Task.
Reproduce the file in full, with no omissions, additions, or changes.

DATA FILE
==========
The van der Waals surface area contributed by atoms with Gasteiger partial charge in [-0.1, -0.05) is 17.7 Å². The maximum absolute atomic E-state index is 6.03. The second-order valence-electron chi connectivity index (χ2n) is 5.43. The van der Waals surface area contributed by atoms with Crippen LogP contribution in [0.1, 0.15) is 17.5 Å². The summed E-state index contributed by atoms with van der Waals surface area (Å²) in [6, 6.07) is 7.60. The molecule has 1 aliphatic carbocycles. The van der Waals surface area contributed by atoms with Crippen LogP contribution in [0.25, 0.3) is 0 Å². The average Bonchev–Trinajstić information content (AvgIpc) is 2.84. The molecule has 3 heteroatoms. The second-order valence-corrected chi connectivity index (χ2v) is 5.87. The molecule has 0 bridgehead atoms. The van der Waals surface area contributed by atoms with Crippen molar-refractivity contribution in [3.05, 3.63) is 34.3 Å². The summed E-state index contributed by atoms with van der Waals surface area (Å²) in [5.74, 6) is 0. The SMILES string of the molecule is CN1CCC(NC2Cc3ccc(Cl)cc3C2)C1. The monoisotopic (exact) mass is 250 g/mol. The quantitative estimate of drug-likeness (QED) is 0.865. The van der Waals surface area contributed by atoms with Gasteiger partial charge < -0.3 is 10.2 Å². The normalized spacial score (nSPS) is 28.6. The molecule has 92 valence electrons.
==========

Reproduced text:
The van der Waals surface area contributed by atoms with Gasteiger partial charge in [-0.1, -0.05) is 17.7 Å². The maximum absolute atomic E-state index is 6.03. The second-order valence-electron chi connectivity index (χ2n) is 5.43. The van der Waals surface area contributed by atoms with Crippen LogP contribution in [0.1, 0.15) is 17.5 Å². The summed E-state index contributed by atoms with van der Waals surface area (Å²) in [6, 6.07) is 7.60. The molecule has 1 aliphatic carbocycles. The van der Waals surface area contributed by atoms with Crippen LogP contribution in [0.25, 0.3) is 0 Å². The average Bonchev–Trinajstić information content (AvgIpc) is 2.84. The molecule has 3 heteroatoms. The second-order valence-corrected chi connectivity index (χ2v) is 5.87. The molecule has 0 bridgehead atoms. The van der Waals surface area contributed by atoms with Crippen molar-refractivity contribution in [3.05, 3.63) is 34.3 Å². The summed E-state index contributed by atoms with van der Waals surface area (Å²) in [5.74, 6) is 0. The SMILES string of the molecule is CN1CCC(NC2Cc3ccc(Cl)cc3C2)C1. The monoisotopic (exact) mass is 250 g/mol. The quantitative estimate of drug-likeness (QED) is 0.865. The van der Waals surface area contributed by atoms with Gasteiger partial charge < -0.3 is 10.2 Å². The normalized spacial score (nSPS) is 28.6. The molecule has 92 valence electrons.